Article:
collarboneThe collarbone is located in the upper part of the chest near the neck and Is also referred to as the clavicle.  You can get a dislocation of the collar bone where it connects to the
sternum (breastbone) or to the acromion, which is part of the clavicle.

This is a very common injury that can be due to a car accident or sports injury.  Dislocations of the clavicle from the acromion (an AC joint dislocation) are much more common than a dislocation of the collar bone from the sternum (also called an SC dislocation).

As mentioned, car accidents can cause a collarbone dislocation.  The dislocation can also be caused by a fall, a sporting accident, or any type of blunt force trauma to the area of the shoulder, which is where the acromioclavicular joint is located.  The clavicle can break or the ligaments holding the clavicle and the acromion can be disrupted, resulting in a collar bone dislocation at that site.

Treatment of a Dislocated Collarbone

Most dislocated collarbone treatments do not require surgery.  There are a lot of nerves and blood vessels in this area that can be damaged so surgery is often avoided in favor of more conservative measures that don’t involve surgery.

The doctor can attempt to push the collarbone back into place so that the bones are aligned in their proper position.  This involves manual manipulation of the clavicle, usually under some type of anesthesia or sedation in order to relieve the pain.  A clavicle brace is then applied to keep the clavicle in its proper position until the ligaments heal.  This can take up to six weeks for maximal healing.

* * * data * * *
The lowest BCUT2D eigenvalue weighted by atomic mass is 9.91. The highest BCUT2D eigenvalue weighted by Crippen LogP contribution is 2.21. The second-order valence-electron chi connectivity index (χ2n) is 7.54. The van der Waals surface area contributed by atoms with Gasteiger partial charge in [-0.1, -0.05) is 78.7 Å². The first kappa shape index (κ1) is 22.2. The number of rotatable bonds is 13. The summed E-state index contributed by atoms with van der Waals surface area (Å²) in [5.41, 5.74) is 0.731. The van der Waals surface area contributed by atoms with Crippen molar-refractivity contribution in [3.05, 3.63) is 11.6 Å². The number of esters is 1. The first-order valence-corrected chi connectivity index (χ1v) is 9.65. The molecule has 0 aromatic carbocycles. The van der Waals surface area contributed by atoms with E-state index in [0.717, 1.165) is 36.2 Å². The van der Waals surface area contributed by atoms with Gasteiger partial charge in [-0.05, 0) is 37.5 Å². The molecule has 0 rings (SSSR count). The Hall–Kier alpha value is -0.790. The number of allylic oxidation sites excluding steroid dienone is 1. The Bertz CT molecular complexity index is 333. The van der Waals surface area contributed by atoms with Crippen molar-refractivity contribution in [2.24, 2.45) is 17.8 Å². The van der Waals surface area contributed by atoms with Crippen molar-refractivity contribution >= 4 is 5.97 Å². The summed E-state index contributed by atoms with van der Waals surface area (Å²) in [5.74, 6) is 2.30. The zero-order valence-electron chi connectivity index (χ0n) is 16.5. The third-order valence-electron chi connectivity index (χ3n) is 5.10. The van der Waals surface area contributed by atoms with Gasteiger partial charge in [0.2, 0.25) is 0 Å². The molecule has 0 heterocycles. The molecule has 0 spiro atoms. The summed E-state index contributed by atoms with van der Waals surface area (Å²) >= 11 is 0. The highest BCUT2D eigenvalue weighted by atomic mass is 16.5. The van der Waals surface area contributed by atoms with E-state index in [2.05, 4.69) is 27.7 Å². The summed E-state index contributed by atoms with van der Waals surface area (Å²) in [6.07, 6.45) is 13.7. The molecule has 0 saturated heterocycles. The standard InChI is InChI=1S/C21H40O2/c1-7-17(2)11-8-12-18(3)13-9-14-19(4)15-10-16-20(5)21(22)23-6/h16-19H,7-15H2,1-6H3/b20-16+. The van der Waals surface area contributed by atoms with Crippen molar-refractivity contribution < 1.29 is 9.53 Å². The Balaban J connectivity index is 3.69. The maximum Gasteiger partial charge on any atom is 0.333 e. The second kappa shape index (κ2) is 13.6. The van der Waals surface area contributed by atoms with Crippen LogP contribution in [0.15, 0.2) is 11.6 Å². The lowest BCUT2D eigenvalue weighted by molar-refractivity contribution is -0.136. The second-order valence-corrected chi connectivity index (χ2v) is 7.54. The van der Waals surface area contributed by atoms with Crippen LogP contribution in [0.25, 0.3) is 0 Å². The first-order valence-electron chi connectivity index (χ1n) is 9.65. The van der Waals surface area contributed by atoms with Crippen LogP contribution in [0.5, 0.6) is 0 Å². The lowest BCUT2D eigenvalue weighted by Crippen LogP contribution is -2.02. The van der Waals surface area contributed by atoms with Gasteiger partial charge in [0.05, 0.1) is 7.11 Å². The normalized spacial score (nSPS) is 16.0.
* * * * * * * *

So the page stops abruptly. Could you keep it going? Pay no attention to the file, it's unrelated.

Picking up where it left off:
Sometimes conservative measures fail and the individual suffers from chronic instability to the acromioclavicular joint.  This leads to chronic pain and arthritis of the joint that can interfere with a person’s quality of life.  When the joint becomes arthritic, there are few treatments that work besides taking nonsteroidal anti-inflammatory medications or doing surgery on the joint.

Non steroidal Anti-Inflammatory Medications

Nonsteroidal anti-inflammatory medications or NSAIDs can decrease the inflammation and pain around the dislocated shoulder.  This can include takin ibuprofen (Motrin or Advil) or taking naproxen sodium (Aleve or Naprosyn).  The doctor can also prescribe prescription pain relievers to decrease the pain if the over the counter remedies do not work.  In severe cases, narcotics are used to ease the arthritic joint but, as these are addictive, they are only used in severe cases and only for brief periods of time.

Always talk to a doctor before taking any medication.

Sling

A sling can be used in cases of collarbone dislocation.  The sling takes the weight of the arm off the acromioclavicular joint.  It can also promote healing by preventing movement about the joint so the ligaments have a better chance of healing.

Surgery

Surgery may be necessary first if the clavicle is pushed inward from the acromion.  During surgery, the clavicle is pulled out from its posterior position and then the sling is applied to keep the clavicle from moving very much.  This allows for healing of the ligaments and the reduction of arthritis.

An orthopedist can also do surgery on the joint if there is a lot of arthritis in the joint.  The surgery can repair the ligaments that have become damaged in the injury or can remove the joint altogether.  In such cases, the joint is affected by arthritis and the pain can be relieved by simply removing the joint.

Ice Pack

An ice pack can be used to the collarbone dislocation for the first 48 to 72 hours following the dislocation. The ice can reduce the inflammation involved in a collar bone dislocation.  Ice can be applied for 30 minutes at a time, using a cloth or covering so the ice does not freeze the skin.